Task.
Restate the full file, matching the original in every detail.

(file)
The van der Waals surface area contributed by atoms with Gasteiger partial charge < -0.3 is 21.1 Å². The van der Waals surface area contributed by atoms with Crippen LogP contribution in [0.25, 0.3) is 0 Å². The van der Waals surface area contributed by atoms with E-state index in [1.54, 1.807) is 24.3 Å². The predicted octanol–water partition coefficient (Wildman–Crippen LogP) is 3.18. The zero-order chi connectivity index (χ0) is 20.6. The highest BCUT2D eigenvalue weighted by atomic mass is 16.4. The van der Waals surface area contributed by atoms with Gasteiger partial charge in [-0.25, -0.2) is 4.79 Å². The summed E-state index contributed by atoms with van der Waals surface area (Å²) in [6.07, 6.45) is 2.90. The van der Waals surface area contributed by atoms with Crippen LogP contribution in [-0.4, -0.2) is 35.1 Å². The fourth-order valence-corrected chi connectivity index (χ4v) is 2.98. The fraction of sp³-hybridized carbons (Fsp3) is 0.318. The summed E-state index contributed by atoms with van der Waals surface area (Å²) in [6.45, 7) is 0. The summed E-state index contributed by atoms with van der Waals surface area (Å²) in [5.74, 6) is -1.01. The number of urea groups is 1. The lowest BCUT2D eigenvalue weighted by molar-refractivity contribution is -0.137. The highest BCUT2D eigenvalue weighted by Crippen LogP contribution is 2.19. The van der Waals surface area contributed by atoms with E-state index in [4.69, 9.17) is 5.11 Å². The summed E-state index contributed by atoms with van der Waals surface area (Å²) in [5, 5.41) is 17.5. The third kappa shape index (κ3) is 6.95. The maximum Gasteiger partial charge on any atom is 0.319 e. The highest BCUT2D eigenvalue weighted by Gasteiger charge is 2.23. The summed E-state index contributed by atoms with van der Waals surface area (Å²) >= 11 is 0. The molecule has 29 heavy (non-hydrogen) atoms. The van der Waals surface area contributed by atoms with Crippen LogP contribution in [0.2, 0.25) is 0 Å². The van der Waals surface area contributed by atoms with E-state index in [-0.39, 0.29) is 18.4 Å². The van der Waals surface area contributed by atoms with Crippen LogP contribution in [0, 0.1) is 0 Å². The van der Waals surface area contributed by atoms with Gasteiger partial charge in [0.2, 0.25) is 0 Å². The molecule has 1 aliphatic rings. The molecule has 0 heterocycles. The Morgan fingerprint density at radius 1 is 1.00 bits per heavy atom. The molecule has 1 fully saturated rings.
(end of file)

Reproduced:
The van der Waals surface area contributed by atoms with Gasteiger partial charge < -0.3 is 21.1 Å². The van der Waals surface area contributed by atoms with Crippen LogP contribution in [0.25, 0.3) is 0 Å². The van der Waals surface area contributed by atoms with E-state index in [1.54, 1.807) is 24.3 Å². The predicted octanol–water partition coefficient (Wildman–Crippen LogP) is 3.18. The zero-order chi connectivity index (χ0) is 20.6. The highest BCUT2D eigenvalue weighted by atomic mass is 16.4. The van der Waals surface area contributed by atoms with Gasteiger partial charge in [-0.25, -0.2) is 4.79 Å². The summed E-state index contributed by atoms with van der Waals surface area (Å²) in [6.07, 6.45) is 2.90. The van der Waals surface area contributed by atoms with Crippen LogP contribution in [-0.4, -0.2) is 35.1 Å². The fourth-order valence-corrected chi connectivity index (χ4v) is 2.98. The fraction of sp³-hybridized carbons (Fsp3) is 0.318. The summed E-state index contributed by atoms with van der Waals surface area (Å²) in [6.45, 7) is 0. The summed E-state index contributed by atoms with van der Waals surface area (Å²) in [5.74, 6) is -1.01. The number of urea groups is 1. The lowest BCUT2D eigenvalue weighted by molar-refractivity contribution is -0.137. The highest BCUT2D eigenvalue weighted by Crippen LogP contribution is 2.19. The van der Waals surface area contributed by atoms with E-state index in [4.69, 9.17) is 5.11 Å². The summed E-state index contributed by atoms with van der Waals surface area (Å²) in [5, 5.41) is 17.5. The third kappa shape index (κ3) is 6.95. The maximum Gasteiger partial charge on any atom is 0.319 e. The highest BCUT2D eigenvalue weighted by Gasteiger charge is 2.23. The summed E-state index contributed by atoms with van der Waals surface area (Å²) >= 11 is 0. The molecule has 29 heavy (non-hydrogen) atoms. The van der Waals surface area contributed by atoms with Crippen LogP contribution in [0.2, 0.25) is 0 Å². The van der Waals surface area contributed by atoms with E-state index in [-0.39, 0.29) is 18.4 Å². The van der Waals surface area contributed by atoms with Crippen LogP contribution in [0, 0.1) is 0 Å². The van der Waals surface area contributed by atoms with Gasteiger partial charge in [0.2, 0.25) is 0 Å². The molecule has 1 aliphatic rings. The molecule has 0 heterocycles. The Morgan fingerprint density at radius 1 is 1.00 bits per heavy atom. The molecule has 1 fully saturated rings.